Move over Coppertone girl: The face of sun lotion in Miami could be getting a South Beach makeover.
In an attempt to squeeze every last buck out of the beach and its, ahem, assets, Miami Beach representatives are currently in discussions with sunblock corporations to sell licensing rights for the official sunscreen of South Beach.
Negotiations aren’t so much burning as they are warm. But talks remain very hush-hush.
“These companies don’t like to negotiate out in the public,” said Assistant City Manager Max Sklar, who declined to identify the two interested parties.
The push for a sunscreen licensing deal is part of a growing wave of municipal branding and sponsorship agreements born in an era of plummeting property tax income. While private companies have been selling “intellectual property” such as naming rights for years — think Sun Life Stadium, a title purchased by Sun Life Financial for $7 million a year — cities from Phoenix to Cleveland, and even Miami-Dade County have taken interest in luring corporate sponsors with public resources.
Two years ago, Miami Beach hired contractor The Superlative Group to pursue commercial sponsors and partners to help boost public coffers. The company is armed with a list of the Beach’s sellable assets, which literally assigns dollar signs to everything from the city’s iconic lifeguard stands to parking pay stations and trash cans.
“Your brand is worth a lot,” Superlative Group president Myles Gallagher told Miami Beach officials in January 2010 when they hired his company.
So far, it has been worth about $7 million, the price Coca-Cola paid to become the official nonalcoholic drink of Miami Beach. Such deals work when the product and the brand, in this case the Miami Beach name, are complimentary, said Arun Sharma, a professor in the University of Miami’s marketing department.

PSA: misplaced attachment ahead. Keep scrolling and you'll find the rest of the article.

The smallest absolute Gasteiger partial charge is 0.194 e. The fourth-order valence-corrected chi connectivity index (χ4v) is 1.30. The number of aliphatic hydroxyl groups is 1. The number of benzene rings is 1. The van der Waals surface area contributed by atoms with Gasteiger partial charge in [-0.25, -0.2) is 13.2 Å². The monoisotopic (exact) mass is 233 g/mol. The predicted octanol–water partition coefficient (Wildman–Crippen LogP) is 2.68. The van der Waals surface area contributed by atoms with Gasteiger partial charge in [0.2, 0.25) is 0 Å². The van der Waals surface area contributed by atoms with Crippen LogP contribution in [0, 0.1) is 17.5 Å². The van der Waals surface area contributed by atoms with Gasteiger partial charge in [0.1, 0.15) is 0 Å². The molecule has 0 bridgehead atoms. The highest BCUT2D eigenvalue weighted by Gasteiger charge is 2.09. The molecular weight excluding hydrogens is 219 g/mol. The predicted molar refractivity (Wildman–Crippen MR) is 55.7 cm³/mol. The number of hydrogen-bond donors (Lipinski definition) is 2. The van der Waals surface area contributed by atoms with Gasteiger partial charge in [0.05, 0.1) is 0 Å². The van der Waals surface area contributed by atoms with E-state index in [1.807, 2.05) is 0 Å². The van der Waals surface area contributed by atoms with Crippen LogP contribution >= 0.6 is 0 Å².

And that’s the case in an agreement to create a Miami Beach sunblock, he said.
For one, Miami Beach already has a history in the sunblock industry.
It was Miami Beach pharmacist Benjamin Green who in the 40s invented the suntan formula purchased by Coppertone, which maintains a presence in Miami with its historic sign on Biscayne Boulevard and 73rd Street of a cocker spaniel tugging at a young girl’s swim bottoms. (The company moved on to sell sunblock after the dangers of sun exposure were revealed.)
The city also has a decades-old history of marketing babes on the beach, known affectionately as cheesecake — though whether the face of a Miami Beach sunblock would look more like a Kardashian than a toddler remains to be seen.
South Beach is also a tourist Mecca, so the free brand affiliation carries value.
“Now, if you say it’s the official sunblock of Kendall, that won’t really help,” Sharma said.
Plus, the city would get a cut of the sales, though the percentage hasn’t yet been negotiated, Sklar said.
Sharma, however, said instances of municipalities dabbling in licensing deals and corporate sponsorships remain uncommon.
“The reason is, cities don’t run like businesses,” he said. “There’s always an instinctive backlash against city and commercial interests.”
Initially, Miami Beach’s corporate dealings went off without a hitch. Commissioners approved the Coca-Cola deal with little criticism.
But the opposite happened when Carnival Corp. was wooed to rename South Pointe Park, which lies at the mouth of Government Cut and is visible to every cruise liner that passes in and out of PortMiami. When word got out that Miami Beach officials were considering the deal, civic and neighborhood groups pushed back.
“Selling public land for naming rights or using public land for commercial purposes to make up deficits created by elected officials is an unacceptable practice in the City of Miami Beach,” civic group Miami Beach United wrote in a message to city officials.
Carnival then announced, without an explanation, that it had walked away from negotiations.
But the debate continues. Still on the table are naming rights to SoundScape, the high-tech park next to the New World Center where locals and visitors gather for WallCasts.
“Is everything for sale in our city?” asked former Miami Beach Commissioner Victor Diaz Jr.
He and Sklar will discuss the subject at 5:30 p.m. Thursday during a Miami Beach United forum at the Miami Beach Golf Club, 2301 Alton Rd.
Sklar said no commercial partnerships will be pursued without consent from the city’s elected officials.
And that’s no lock, said Mayor Matti Herrera Bower , who said she is uncomfortable with selling the naming rights to any city park.
“There are certain things that you just don’t sell,” she said.